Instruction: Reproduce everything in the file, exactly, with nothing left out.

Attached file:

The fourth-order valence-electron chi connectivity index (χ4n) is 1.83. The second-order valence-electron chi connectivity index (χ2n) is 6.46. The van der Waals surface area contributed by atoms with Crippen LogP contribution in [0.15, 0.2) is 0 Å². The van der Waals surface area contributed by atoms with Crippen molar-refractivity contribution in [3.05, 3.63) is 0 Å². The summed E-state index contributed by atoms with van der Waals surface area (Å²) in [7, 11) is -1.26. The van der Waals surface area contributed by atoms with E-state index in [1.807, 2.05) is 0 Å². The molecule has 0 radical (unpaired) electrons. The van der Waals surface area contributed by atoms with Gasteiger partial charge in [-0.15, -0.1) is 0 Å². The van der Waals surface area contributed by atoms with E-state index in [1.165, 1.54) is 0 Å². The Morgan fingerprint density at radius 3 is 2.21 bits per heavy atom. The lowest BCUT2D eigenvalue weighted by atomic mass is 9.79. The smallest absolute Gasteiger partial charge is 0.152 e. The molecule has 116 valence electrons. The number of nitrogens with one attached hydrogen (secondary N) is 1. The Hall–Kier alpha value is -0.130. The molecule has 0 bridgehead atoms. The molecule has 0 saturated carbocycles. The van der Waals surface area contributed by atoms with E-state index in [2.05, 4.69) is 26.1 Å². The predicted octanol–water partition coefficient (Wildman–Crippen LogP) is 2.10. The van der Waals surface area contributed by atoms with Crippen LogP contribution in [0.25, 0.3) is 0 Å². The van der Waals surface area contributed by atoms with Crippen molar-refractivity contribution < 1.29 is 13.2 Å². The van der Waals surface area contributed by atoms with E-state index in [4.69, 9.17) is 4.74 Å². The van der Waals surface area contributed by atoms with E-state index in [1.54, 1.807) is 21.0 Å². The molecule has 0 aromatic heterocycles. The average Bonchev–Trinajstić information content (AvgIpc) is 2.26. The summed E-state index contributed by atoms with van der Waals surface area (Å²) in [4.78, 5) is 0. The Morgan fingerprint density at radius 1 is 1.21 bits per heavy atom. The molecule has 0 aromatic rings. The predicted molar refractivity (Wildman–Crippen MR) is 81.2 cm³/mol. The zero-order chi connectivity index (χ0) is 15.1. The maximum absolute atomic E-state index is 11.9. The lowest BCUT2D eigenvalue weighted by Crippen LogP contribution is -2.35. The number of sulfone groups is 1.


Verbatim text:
The fourth-order valence-electron chi connectivity index (χ4n) is 1.83. The second-order valence-electron chi connectivity index (χ2n) is 6.46. The van der Waals surface area contributed by atoms with Crippen LogP contribution in [0.15, 0.2) is 0 Å². The van der Waals surface area contributed by atoms with Crippen molar-refractivity contribution in [3.05, 3.63) is 0 Å². The summed E-state index contributed by atoms with van der Waals surface area (Å²) in [7, 11) is -1.26. The van der Waals surface area contributed by atoms with E-state index in [1.807, 2.05) is 0 Å². The molecule has 0 radical (unpaired) electrons. The van der Waals surface area contributed by atoms with Gasteiger partial charge in [-0.15, -0.1) is 0 Å². The van der Waals surface area contributed by atoms with E-state index in [1.165, 1.54) is 0 Å². The Morgan fingerprint density at radius 3 is 2.21 bits per heavy atom. The lowest BCUT2D eigenvalue weighted by atomic mass is 9.79. The smallest absolute Gasteiger partial charge is 0.152 e. The molecule has 116 valence electrons. The number of nitrogens with one attached hydrogen (secondary N) is 1. The Hall–Kier alpha value is -0.130. The molecule has 0 bridgehead atoms. The molecule has 0 saturated carbocycles. The van der Waals surface area contributed by atoms with E-state index in [2.05, 4.69) is 26.1 Å². The predicted octanol–water partition coefficient (Wildman–Crippen LogP) is 2.10. The van der Waals surface area contributed by atoms with Crippen LogP contribution in [0.25, 0.3) is 0 Å². The van der Waals surface area contributed by atoms with Crippen molar-refractivity contribution < 1.29 is 13.2 Å². The van der Waals surface area contributed by atoms with E-state index in [4.69, 9.17) is 4.74 Å². The van der Waals surface area contributed by atoms with E-state index in [1.54, 1.807) is 21.0 Å². The molecule has 0 aromatic heterocycles. The average Bonchev–Trinajstić information content (AvgIpc) is 2.26. The summed E-state index contributed by atoms with van der Waals surface area (Å²) in [4.78, 5) is 0. The Morgan fingerprint density at radius 1 is 1.21 bits per heavy atom. The molecule has 0 aromatic rings. The predicted molar refractivity (Wildman–Crippen MR) is 81.2 cm³/mol. The zero-order chi connectivity index (χ0) is 15.1. The maximum absolute atomic E-state index is 11.9. The lowest BCUT2D eigenvalue weighted by Crippen LogP contribution is -2.35. The number of sulfone groups is 1.